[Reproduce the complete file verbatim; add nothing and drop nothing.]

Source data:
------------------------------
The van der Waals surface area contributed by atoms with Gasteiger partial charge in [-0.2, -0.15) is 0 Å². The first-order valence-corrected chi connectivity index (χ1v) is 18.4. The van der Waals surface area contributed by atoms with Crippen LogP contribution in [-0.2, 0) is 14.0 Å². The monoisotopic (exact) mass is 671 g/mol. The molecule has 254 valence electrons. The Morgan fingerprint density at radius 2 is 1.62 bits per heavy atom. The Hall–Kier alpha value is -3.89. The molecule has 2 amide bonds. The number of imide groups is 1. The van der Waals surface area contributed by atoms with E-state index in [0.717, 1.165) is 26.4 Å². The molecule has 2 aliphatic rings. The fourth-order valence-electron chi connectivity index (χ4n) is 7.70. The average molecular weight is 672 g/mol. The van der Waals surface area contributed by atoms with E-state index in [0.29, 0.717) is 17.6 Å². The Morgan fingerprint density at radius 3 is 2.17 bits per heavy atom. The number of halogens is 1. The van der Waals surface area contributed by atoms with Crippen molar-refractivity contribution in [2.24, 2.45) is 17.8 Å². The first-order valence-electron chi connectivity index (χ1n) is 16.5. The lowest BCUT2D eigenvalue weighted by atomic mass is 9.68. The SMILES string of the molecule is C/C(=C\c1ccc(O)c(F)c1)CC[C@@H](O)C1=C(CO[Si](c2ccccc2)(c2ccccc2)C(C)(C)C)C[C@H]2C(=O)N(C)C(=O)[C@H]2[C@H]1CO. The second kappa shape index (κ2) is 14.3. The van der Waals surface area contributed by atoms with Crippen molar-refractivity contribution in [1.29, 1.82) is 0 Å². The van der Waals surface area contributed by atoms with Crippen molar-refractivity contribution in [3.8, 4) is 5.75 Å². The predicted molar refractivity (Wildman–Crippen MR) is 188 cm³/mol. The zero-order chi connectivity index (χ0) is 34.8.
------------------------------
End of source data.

The van der Waals surface area contributed by atoms with Gasteiger partial charge in [-0.2, -0.15) is 0 Å². The first-order valence-corrected chi connectivity index (χ1v) is 18.4. The van der Waals surface area contributed by atoms with Crippen LogP contribution in [-0.2, 0) is 14.0 Å². The monoisotopic (exact) mass is 671 g/mol. The molecule has 254 valence electrons. The Morgan fingerprint density at radius 2 is 1.62 bits per heavy atom. The Hall–Kier alpha value is -3.89. The molecule has 2 amide bonds. The number of imide groups is 1. The van der Waals surface area contributed by atoms with E-state index in [0.717, 1.165) is 26.4 Å². The molecule has 2 aliphatic rings. The fourth-order valence-electron chi connectivity index (χ4n) is 7.70. The average molecular weight is 672 g/mol. The van der Waals surface area contributed by atoms with E-state index in [0.29, 0.717) is 17.6 Å². The Morgan fingerprint density at radius 3 is 2.17 bits per heavy atom. The number of halogens is 1. The van der Waals surface area contributed by atoms with Crippen molar-refractivity contribution in [2.24, 2.45) is 17.8 Å². The first-order valence-electron chi connectivity index (χ1n) is 16.5. The lowest BCUT2D eigenvalue weighted by atomic mass is 9.68. The SMILES string of the molecule is C/C(=C\c1ccc(O)c(F)c1)CC[C@@H](O)C1=C(CO[Si](c2ccccc2)(c2ccccc2)C(C)(C)C)C[C@H]2C(=O)N(C)C(=O)[C@H]2[C@H]1CO. The second kappa shape index (κ2) is 14.3. The van der Waals surface area contributed by atoms with Crippen molar-refractivity contribution in [1.29, 1.82) is 0 Å². The van der Waals surface area contributed by atoms with Crippen molar-refractivity contribution in [3.8, 4) is 5.75 Å². The predicted molar refractivity (Wildman–Crippen MR) is 188 cm³/mol. The zero-order chi connectivity index (χ0) is 34.8.